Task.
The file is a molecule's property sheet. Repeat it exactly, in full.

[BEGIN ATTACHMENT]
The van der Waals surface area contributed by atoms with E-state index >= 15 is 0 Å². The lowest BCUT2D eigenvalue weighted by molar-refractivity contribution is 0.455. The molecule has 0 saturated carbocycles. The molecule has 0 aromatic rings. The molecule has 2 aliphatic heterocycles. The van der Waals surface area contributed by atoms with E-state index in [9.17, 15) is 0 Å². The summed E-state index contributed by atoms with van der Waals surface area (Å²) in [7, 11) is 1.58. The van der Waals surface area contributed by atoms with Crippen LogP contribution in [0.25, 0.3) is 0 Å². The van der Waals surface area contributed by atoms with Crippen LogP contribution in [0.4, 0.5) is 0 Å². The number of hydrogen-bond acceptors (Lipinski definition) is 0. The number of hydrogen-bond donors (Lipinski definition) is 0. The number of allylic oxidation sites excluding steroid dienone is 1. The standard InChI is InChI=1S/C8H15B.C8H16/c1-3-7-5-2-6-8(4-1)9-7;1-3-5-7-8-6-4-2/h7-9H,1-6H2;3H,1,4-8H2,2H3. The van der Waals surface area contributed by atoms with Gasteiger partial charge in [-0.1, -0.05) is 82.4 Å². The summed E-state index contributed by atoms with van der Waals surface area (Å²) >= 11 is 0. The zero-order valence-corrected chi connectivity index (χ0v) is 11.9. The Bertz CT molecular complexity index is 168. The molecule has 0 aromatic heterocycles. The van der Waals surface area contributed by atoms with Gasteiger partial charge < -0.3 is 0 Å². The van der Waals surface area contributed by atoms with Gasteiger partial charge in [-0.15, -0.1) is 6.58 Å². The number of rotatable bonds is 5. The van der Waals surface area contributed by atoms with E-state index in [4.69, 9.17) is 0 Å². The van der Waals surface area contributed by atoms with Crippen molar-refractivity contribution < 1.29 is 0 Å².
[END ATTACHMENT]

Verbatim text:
The van der Waals surface area contributed by atoms with E-state index >= 15 is 0 Å². The lowest BCUT2D eigenvalue weighted by molar-refractivity contribution is 0.455. The molecule has 0 saturated carbocycles. The molecule has 0 aromatic rings. The molecule has 2 aliphatic heterocycles. The van der Waals surface area contributed by atoms with E-state index in [9.17, 15) is 0 Å². The summed E-state index contributed by atoms with van der Waals surface area (Å²) in [7, 11) is 1.58. The van der Waals surface area contributed by atoms with Crippen LogP contribution in [0.25, 0.3) is 0 Å². The van der Waals surface area contributed by atoms with Crippen LogP contribution in [0.4, 0.5) is 0 Å². The number of hydrogen-bond acceptors (Lipinski definition) is 0. The number of hydrogen-bond donors (Lipinski definition) is 0. The number of allylic oxidation sites excluding steroid dienone is 1. The standard InChI is InChI=1S/C8H15B.C8H16/c1-3-7-5-2-6-8(4-1)9-7;1-3-5-7-8-6-4-2/h7-9H,1-6H2;3H,1,4-8H2,2H3. The van der Waals surface area contributed by atoms with Gasteiger partial charge in [-0.1, -0.05) is 82.4 Å². The summed E-state index contributed by atoms with van der Waals surface area (Å²) >= 11 is 0. The zero-order valence-corrected chi connectivity index (χ0v) is 11.9. The Bertz CT molecular complexity index is 168. The molecule has 0 aromatic heterocycles. The van der Waals surface area contributed by atoms with Gasteiger partial charge < -0.3 is 0 Å². The van der Waals surface area contributed by atoms with Gasteiger partial charge in [-0.15, -0.1) is 6.58 Å². The number of rotatable bonds is 5. The van der Waals surface area contributed by atoms with E-state index in [4.69, 9.17) is 0 Å². The van der Waals surface area contributed by atoms with Crippen molar-refractivity contribution < 1.29 is 0 Å².